• To save time and money, some judges may require that each side of the lawsuit turn over all basic information it has regarding the case. In addition to this, attorneys gather information through requests for production of documents, requests for admissions, depositions, interrogatories, and requests for independent medical examination (IME). The judge will often schedule conferences during the discovery stage. These can cover things like the status of discovery (i.e., whether it is moving along as it should be), settlement potential (i.e., whether there is a chance for settlement at this stage), or resolving any discovery disputes that may be arising. Motions also can be filed if any of the discovery requests are not being met. For example, a motion for more responsive answers can be filed. This type of motion requires documentation of each discovery request, the response, and the reason the response is inadequate.
  • In the request for production of documents, each attorney requests documents that will help him prove his case. These documents can include business records, traffic or police reports, or anything else that might apply. Requests for admissions are requests made of those involved on the other side of the suit to state under oath that certain facts are true or untrue. This is to save time and money gathering evidence to back up facts that are either obvious or prove that documents are authentic. Interrogatories are questions the attorneys prepare to send to the other party to answer. The answers to these questions can become part of the sworn testimony used in the case.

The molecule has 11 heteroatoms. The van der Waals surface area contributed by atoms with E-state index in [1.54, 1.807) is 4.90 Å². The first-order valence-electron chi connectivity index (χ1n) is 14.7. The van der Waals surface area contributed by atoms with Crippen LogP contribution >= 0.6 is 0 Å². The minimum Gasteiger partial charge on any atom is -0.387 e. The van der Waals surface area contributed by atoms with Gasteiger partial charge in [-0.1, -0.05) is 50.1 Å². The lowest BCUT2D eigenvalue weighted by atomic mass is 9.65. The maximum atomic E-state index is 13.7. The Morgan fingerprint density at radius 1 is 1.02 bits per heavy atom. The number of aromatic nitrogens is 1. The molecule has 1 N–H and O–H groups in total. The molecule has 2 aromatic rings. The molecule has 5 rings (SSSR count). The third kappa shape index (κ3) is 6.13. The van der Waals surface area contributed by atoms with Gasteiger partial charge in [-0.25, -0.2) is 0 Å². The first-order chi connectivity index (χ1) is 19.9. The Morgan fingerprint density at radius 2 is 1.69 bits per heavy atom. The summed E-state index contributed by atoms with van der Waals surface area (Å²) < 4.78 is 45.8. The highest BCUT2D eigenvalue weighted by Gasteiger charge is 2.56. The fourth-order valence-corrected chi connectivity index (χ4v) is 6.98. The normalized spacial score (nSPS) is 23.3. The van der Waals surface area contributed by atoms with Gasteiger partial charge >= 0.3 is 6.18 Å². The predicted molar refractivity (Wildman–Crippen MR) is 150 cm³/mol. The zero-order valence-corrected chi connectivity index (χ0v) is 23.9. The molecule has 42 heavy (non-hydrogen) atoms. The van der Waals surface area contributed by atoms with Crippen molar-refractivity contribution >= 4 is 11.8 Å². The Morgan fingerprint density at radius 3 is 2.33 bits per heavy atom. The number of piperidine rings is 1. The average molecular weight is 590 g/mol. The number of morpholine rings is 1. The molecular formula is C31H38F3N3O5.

• Depositions are interviews the attorneys have with witnesses or anyone else who may be able to provide information for the case. Here the attorneys find out what the opposition is going to say in his testimony, as well as assess his ability as a witness. When someone is questioned (known as being deposed), attorneys from both sides can attend and ask questions. Independent medical examinations (IMEs) are medical examinations by a physician who is not involved with anyone in the case, and has not treated the person having the IME. While fairly rare, IMEs are sometimes performed for cases involving some aspect of the physical condition of the plaintiff or the defendant.
  • Motions to quash may be filed if one party is trying to get protected information from the other party during discovery. If the judge allows the information to be admitted, then another motion (motion to seal matters produced upon discovery) can be filed. If either party of the lawsuit doesn't provide information he is supposed to provide, then the judge can also impose a sanction against him. This means he will fined for not providing the information. The sanction can be against either the attorney or the client. It depends on which person is refusing to provide the information.
  • The whole purpose of a trial is to resolve disputes about the facts of the case. If neither party can dispute the facts, then a motion for summary judgment can be filed. A summary judgment means the judge looks at the facts, applies the law, and makes a ruling. If there is any dispute about the facts, then the judge will deny the motion. In other words, there is no reason to bring a case to trial unless there is evidence that should be heard by a jury. Other motions include: a motion to dismiss, a motion for judgment, a motion for judgment notwithstanding verdict. If the parties decide to settle, then a formal offer of settlement is generated.